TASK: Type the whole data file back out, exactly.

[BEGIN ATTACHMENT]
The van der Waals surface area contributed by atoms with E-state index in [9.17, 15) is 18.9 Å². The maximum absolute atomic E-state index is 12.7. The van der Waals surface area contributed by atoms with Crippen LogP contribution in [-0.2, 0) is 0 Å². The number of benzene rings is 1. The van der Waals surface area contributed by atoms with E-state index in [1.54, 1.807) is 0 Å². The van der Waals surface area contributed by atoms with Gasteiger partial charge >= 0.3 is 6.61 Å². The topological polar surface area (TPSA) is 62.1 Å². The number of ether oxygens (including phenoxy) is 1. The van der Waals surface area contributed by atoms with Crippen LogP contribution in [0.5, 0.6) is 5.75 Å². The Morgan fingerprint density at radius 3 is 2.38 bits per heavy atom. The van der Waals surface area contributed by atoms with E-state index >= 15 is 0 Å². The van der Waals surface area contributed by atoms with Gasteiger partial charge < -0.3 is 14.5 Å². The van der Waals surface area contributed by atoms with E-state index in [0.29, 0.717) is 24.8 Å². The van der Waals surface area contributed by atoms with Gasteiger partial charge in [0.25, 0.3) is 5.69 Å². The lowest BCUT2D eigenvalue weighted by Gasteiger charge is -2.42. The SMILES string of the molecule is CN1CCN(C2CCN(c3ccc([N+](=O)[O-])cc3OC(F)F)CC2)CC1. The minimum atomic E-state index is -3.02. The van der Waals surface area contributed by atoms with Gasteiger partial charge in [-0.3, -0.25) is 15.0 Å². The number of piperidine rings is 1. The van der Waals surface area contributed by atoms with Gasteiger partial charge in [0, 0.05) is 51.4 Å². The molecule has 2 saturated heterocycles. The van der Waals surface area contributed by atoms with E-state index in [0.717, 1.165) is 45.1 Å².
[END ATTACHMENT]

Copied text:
The van der Waals surface area contributed by atoms with E-state index in [9.17, 15) is 18.9 Å². The maximum absolute atomic E-state index is 12.7. The van der Waals surface area contributed by atoms with Crippen LogP contribution in [-0.2, 0) is 0 Å². The number of benzene rings is 1. The van der Waals surface area contributed by atoms with E-state index in [1.54, 1.807) is 0 Å². The van der Waals surface area contributed by atoms with Gasteiger partial charge >= 0.3 is 6.61 Å². The topological polar surface area (TPSA) is 62.1 Å². The number of ether oxygens (including phenoxy) is 1. The van der Waals surface area contributed by atoms with Crippen LogP contribution in [0.5, 0.6) is 5.75 Å². The Morgan fingerprint density at radius 3 is 2.38 bits per heavy atom. The van der Waals surface area contributed by atoms with E-state index >= 15 is 0 Å². The van der Waals surface area contributed by atoms with Gasteiger partial charge < -0.3 is 14.5 Å². The van der Waals surface area contributed by atoms with E-state index in [0.29, 0.717) is 24.8 Å². The van der Waals surface area contributed by atoms with Gasteiger partial charge in [0.25, 0.3) is 5.69 Å². The lowest BCUT2D eigenvalue weighted by Gasteiger charge is -2.42. The SMILES string of the molecule is CN1CCN(C2CCN(c3ccc([N+](=O)[O-])cc3OC(F)F)CC2)CC1. The minimum atomic E-state index is -3.02. The van der Waals surface area contributed by atoms with Gasteiger partial charge in [-0.3, -0.25) is 15.0 Å². The number of piperidine rings is 1. The van der Waals surface area contributed by atoms with Gasteiger partial charge in [0, 0.05) is 51.4 Å². The molecule has 2 saturated heterocycles. The van der Waals surface area contributed by atoms with E-state index in [0.717, 1.165) is 45.1 Å².